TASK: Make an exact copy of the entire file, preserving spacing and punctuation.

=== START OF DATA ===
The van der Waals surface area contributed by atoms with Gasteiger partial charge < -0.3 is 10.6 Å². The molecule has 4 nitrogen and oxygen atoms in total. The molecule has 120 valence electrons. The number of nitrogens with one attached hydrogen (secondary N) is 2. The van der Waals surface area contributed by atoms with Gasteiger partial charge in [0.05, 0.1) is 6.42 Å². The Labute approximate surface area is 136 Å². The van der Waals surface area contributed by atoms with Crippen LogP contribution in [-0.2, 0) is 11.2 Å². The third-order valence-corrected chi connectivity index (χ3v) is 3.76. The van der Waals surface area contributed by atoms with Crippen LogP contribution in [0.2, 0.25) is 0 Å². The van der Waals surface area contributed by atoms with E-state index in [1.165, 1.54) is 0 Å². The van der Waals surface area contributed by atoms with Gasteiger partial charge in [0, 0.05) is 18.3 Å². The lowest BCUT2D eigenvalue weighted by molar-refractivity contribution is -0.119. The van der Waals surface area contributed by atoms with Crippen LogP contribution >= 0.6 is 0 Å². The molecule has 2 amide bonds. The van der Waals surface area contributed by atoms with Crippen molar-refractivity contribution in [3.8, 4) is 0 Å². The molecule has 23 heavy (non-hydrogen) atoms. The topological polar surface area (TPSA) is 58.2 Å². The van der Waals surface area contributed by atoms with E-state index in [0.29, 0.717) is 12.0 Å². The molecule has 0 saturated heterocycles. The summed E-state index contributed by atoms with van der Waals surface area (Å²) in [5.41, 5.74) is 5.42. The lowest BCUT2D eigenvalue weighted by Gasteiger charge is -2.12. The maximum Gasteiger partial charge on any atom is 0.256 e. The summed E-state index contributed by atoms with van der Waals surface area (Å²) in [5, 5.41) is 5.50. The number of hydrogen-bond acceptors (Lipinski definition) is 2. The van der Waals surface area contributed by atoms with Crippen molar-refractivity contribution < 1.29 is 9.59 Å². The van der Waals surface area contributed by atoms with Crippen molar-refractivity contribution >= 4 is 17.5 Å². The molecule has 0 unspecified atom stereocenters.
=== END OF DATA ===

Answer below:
The van der Waals surface area contributed by atoms with Gasteiger partial charge < -0.3 is 10.6 Å². The molecule has 4 nitrogen and oxygen atoms in total. The molecule has 120 valence electrons. The number of nitrogens with one attached hydrogen (secondary N) is 2. The van der Waals surface area contributed by atoms with Gasteiger partial charge in [0.05, 0.1) is 6.42 Å². The Labute approximate surface area is 136 Å². The van der Waals surface area contributed by atoms with Crippen LogP contribution in [-0.2, 0) is 11.2 Å². The third-order valence-corrected chi connectivity index (χ3v) is 3.76. The van der Waals surface area contributed by atoms with Crippen LogP contribution in [0.2, 0.25) is 0 Å². The van der Waals surface area contributed by atoms with E-state index in [1.165, 1.54) is 0 Å². The van der Waals surface area contributed by atoms with Gasteiger partial charge in [0, 0.05) is 18.3 Å². The lowest BCUT2D eigenvalue weighted by molar-refractivity contribution is -0.119. The van der Waals surface area contributed by atoms with Crippen LogP contribution >= 0.6 is 0 Å². The molecule has 2 amide bonds. The van der Waals surface area contributed by atoms with Crippen molar-refractivity contribution in [3.8, 4) is 0 Å². The molecule has 23 heavy (non-hydrogen) atoms. The topological polar surface area (TPSA) is 58.2 Å². The van der Waals surface area contributed by atoms with E-state index in [0.29, 0.717) is 12.0 Å². The molecule has 0 saturated heterocycles. The summed E-state index contributed by atoms with van der Waals surface area (Å²) in [5.41, 5.74) is 5.42. The lowest BCUT2D eigenvalue weighted by Gasteiger charge is -2.12. The maximum Gasteiger partial charge on any atom is 0.256 e. The summed E-state index contributed by atoms with van der Waals surface area (Å²) in [5, 5.41) is 5.50. The number of hydrogen-bond acceptors (Lipinski definition) is 2. The van der Waals surface area contributed by atoms with Crippen molar-refractivity contribution < 1.29 is 9.59 Å². The van der Waals surface area contributed by atoms with Crippen molar-refractivity contribution >= 4 is 17.5 Å². The molecule has 0 unspecified atom stereocenters.